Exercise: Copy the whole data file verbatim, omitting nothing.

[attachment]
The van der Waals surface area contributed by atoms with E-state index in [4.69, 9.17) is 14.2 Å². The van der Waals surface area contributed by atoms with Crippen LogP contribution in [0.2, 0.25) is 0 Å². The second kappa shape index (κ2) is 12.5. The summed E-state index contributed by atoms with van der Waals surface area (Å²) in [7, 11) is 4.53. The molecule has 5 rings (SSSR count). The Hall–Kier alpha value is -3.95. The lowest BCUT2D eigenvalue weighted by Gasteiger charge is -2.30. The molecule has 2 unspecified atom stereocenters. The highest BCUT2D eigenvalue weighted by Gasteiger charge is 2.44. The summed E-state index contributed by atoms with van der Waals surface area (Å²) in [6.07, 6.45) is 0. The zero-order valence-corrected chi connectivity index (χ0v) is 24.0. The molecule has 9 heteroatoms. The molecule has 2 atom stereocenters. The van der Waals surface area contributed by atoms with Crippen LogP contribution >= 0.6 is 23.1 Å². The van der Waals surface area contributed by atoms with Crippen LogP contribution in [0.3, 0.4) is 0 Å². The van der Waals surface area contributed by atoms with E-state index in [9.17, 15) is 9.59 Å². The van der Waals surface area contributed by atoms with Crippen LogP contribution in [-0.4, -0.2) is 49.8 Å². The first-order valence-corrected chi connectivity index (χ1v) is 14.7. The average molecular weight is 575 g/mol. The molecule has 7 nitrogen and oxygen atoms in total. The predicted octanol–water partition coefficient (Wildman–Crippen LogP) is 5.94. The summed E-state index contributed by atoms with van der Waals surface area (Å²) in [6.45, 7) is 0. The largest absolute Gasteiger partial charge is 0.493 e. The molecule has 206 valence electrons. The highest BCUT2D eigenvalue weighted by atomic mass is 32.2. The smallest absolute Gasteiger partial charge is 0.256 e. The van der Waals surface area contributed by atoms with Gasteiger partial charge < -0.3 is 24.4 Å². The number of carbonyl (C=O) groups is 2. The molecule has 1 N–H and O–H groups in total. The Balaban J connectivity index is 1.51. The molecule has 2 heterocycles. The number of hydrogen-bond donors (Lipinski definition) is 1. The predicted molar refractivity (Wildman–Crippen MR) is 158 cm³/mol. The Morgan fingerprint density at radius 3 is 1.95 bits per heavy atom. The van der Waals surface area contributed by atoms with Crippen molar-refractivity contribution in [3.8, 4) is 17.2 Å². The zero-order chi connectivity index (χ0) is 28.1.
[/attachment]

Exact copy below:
The van der Waals surface area contributed by atoms with E-state index in [4.69, 9.17) is 14.2 Å². The van der Waals surface area contributed by atoms with Crippen LogP contribution in [0.2, 0.25) is 0 Å². The second kappa shape index (κ2) is 12.5. The summed E-state index contributed by atoms with van der Waals surface area (Å²) in [7, 11) is 4.53. The molecule has 5 rings (SSSR count). The Hall–Kier alpha value is -3.95. The lowest BCUT2D eigenvalue weighted by Gasteiger charge is -2.30. The molecule has 2 unspecified atom stereocenters. The highest BCUT2D eigenvalue weighted by Gasteiger charge is 2.44. The summed E-state index contributed by atoms with van der Waals surface area (Å²) in [6.07, 6.45) is 0. The zero-order valence-corrected chi connectivity index (χ0v) is 24.0. The molecule has 9 heteroatoms. The molecule has 2 atom stereocenters. The van der Waals surface area contributed by atoms with Crippen LogP contribution >= 0.6 is 23.1 Å². The van der Waals surface area contributed by atoms with Crippen LogP contribution in [0.3, 0.4) is 0 Å². The van der Waals surface area contributed by atoms with E-state index in [9.17, 15) is 9.59 Å². The van der Waals surface area contributed by atoms with Crippen LogP contribution in [-0.4, -0.2) is 49.8 Å². The first-order valence-corrected chi connectivity index (χ1v) is 14.7. The average molecular weight is 575 g/mol. The molecule has 7 nitrogen and oxygen atoms in total. The predicted octanol–water partition coefficient (Wildman–Crippen LogP) is 5.94. The summed E-state index contributed by atoms with van der Waals surface area (Å²) in [6.45, 7) is 0. The largest absolute Gasteiger partial charge is 0.493 e. The molecule has 206 valence electrons. The highest BCUT2D eigenvalue weighted by atomic mass is 32.2. The smallest absolute Gasteiger partial charge is 0.256 e. The van der Waals surface area contributed by atoms with Gasteiger partial charge < -0.3 is 24.4 Å². The number of carbonyl (C=O) groups is 2. The molecule has 1 N–H and O–H groups in total. The Balaban J connectivity index is 1.51. The molecule has 2 heterocycles. The number of hydrogen-bond donors (Lipinski definition) is 1. The predicted molar refractivity (Wildman–Crippen MR) is 158 cm³/mol. The Morgan fingerprint density at radius 3 is 1.95 bits per heavy atom. The van der Waals surface area contributed by atoms with Crippen molar-refractivity contribution in [3.8, 4) is 17.2 Å². The zero-order chi connectivity index (χ0) is 28.1.